I've never LOVED writing-but I'm starting to enjoy the challenge of writing as an adult. Growing up, I vividly remember writing papers for school(spaced every other line for editing purposes) and having my mom read the paper and then proceed to 'rip it apart.' I remember the frustration of having to make corrections, take out useless words that didn't add value, fix spelling errors(thank goodness I was a good speller), reword sentences, fix sentence fragments, take apart run-on sentences, add description, and improve my topic sentence and conclusions. I would sit there in frustration and think that my mom was the meanest mom in the whole world for doing this to me. Little did I know, this was all part of the process of learning how to write and creating a strong writing foundation. It helped that she was a teacher and knew what she was talking about. Of course, I didn't realize her impact until I was much older. Now, I sit here next to my 14-year-old daughter and read her papers on Google Docs and I experience flashbacks of me sitting by my mother.  Now I'm on the other side of the editing. I can hear my mother's voice as I edit her paper. I see many of the same things that I used to do as a writer.  She gets frustrated...I get I harming her...helping her?  Is there a perfect balance of constructive criticism, feedback, and praise?  I'm not sure I've found that balance yet. 

In high school, my friend Joe encouraged me to write poetry. For fun...
I told him that I couldn't. He assured me that I could. He would pass me a poem in the hallway(you know...notebook paper folded up into a little square) and I would read it and laugh...because he was hilarious. Then it was my turn to try. I would attempt to write a poem, send it back via the same method, and he would say, "Good job-see you CAN do it." We did this for awhile, I don't remember for how long this went on, but I remember being proud of myself and I remember Joe as someone who encouraged me as a writer.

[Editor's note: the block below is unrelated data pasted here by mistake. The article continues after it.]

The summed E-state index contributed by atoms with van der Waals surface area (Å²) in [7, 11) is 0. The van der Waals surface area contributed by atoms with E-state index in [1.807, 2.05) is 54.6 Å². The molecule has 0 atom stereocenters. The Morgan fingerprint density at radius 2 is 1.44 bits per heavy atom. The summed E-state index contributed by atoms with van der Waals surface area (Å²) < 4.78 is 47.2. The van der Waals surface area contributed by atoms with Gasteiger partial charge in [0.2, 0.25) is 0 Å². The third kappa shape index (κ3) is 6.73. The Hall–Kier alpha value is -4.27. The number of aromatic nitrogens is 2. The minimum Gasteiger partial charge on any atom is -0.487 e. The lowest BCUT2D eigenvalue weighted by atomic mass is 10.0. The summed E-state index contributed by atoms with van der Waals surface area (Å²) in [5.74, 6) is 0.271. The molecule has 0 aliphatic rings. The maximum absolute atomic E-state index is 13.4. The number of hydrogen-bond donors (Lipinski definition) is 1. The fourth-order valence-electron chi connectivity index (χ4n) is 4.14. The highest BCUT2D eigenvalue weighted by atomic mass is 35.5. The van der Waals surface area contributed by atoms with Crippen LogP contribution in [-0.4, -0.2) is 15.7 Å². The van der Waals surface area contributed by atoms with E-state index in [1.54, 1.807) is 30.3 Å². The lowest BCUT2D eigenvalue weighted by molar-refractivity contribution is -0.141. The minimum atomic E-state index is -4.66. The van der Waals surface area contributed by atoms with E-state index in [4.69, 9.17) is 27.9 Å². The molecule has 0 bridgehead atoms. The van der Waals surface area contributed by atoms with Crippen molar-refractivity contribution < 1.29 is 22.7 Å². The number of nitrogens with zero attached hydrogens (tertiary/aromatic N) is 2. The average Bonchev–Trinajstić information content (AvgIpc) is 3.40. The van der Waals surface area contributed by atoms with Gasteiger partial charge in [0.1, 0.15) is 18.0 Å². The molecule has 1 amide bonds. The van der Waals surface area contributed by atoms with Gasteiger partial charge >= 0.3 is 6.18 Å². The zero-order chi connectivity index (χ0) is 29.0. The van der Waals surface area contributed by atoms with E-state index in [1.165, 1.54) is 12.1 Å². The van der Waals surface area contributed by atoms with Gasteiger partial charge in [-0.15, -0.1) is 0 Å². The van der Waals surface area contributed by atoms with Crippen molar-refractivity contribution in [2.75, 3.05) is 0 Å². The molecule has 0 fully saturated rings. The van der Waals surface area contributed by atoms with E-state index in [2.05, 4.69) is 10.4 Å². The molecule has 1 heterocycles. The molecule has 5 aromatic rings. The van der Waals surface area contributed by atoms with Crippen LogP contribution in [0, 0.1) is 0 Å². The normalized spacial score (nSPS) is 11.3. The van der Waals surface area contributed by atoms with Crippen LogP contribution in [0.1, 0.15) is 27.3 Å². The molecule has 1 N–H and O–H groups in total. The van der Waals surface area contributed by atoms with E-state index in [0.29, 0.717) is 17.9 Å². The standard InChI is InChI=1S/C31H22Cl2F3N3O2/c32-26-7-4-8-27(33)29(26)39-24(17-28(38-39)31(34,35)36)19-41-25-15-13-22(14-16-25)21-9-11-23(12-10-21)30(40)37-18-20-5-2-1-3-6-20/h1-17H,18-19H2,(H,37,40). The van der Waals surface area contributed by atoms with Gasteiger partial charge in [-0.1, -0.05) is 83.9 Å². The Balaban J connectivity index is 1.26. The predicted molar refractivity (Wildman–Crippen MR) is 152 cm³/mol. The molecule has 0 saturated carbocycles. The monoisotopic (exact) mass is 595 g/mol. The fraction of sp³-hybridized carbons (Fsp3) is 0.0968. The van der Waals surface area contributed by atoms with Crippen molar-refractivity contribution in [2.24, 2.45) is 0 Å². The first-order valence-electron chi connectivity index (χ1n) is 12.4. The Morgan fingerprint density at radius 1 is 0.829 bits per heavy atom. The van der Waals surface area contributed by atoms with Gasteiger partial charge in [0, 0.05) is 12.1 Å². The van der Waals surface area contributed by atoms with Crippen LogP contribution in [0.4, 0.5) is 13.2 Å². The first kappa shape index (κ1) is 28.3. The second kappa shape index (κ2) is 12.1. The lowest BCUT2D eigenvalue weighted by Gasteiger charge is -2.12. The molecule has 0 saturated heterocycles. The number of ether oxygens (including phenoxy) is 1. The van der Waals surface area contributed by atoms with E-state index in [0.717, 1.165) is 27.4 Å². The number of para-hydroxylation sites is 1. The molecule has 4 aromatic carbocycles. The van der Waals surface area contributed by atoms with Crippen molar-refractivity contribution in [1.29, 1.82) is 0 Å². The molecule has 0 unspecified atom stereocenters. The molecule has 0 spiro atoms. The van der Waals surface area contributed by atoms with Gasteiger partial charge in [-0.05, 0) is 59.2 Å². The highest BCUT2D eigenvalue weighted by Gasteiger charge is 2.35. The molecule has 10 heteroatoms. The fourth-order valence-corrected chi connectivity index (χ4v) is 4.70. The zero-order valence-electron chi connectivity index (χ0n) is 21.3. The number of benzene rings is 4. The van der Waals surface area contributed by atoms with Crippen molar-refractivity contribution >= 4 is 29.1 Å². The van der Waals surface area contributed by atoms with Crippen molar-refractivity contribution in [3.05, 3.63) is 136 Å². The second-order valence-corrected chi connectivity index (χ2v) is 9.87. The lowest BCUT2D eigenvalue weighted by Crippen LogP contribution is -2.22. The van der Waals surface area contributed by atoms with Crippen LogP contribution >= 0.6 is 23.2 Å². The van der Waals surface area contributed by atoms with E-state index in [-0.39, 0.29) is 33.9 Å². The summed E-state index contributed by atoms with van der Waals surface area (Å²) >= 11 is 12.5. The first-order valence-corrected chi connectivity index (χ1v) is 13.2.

Fast forward to college-THE Ohio State University! I was 19 and I had a creative writing class during one of my elementary education strands with the coolest professor ever. She definitely wasn't the norm. She was approachable, down to earth, an optimist, she encouraged persistence and resilience, and she wore her long brownish/grayish hair in a ponytail straight down her back. Her name was Carolyn and she made writing fun! We sang operas based off of our writing, had 3rd grade pen pals, and acted out our poetry. She had a cart of writing supplies-it was a teacher's dream! She had papers of all colors, textures, and sizes. She had colored pencils, felt tip pens, markers, and fun pencils. We were instructed to write whatever we wanted. For the first time ever in my life, I had a choice-I could write a poem, a story, a narrative, my innermost thoughts! It made writing enjoyable. Now, as teachers of students, we KNOW and SEE the positive effects of CHOICE and can see how this impacts a child and their engagement. 

After that creative writing class at age 19, the only writing that I did was for academic purposes. I wrote papers upon papers during graduate school and for post-graduate courses. Then work and family got in the way...and no writing was done unless it was for an academic purpose. 

I started this blog. I started it on a whim. I had been reading educational blogs via Twitter and I felt inspired to start my own. I needed a challenge, I wanted to communicate with others in the field of education, and I wanted to share what was happening in my classroom.  It was uncomfortable at first and sometimes it still is! 
Would people think it was self-centered to write a blog?
Would people think that I thought I was better than them?
Would people think I was annoying?
Would anyone EVEN read the blog? 
Maybe my mom would read it-if I sent her the link via email. OR maybe my close friend would read it if I told her about it. OR maybe someone would end up on my blog by accident. 

I had many doubts, fears, insecurities, and anxieties about putting my writing out there for anyone to read. It was risky...and I don't do risky very well. 

Now, two years later and almost 100,000 hits later, I'm shocked at the smallness of our world.  I can publish a new post and SOME people will read it. Sometimes certain posts are read more than others-and that's fine with me! It's not about the number of hits.  It's a creative outlet, it's a new challenge for me, it's helped me to share my voice, it's helped me to become a better writer, it's helped me to become a more thoughtful teacher, and it's connected me with some amazing people. The best thing is that I am STILL learning how to be a writer(I have a ways to go!) and I have new people shaping me a writer. 

SO...I'm not sure if I should thank my mom for helping me as a writer, or Joe from high school for encouraging me to write poems for fun, or Carolyn the writing teacher from Ohio State, or other teacher bloggers for inspiring me, or my students for giving me topics to write about. All of these people have shaped me a writer and have helped me to be JUST BRAVE ENOUGH to write this blog. 

It has brought me...JOY!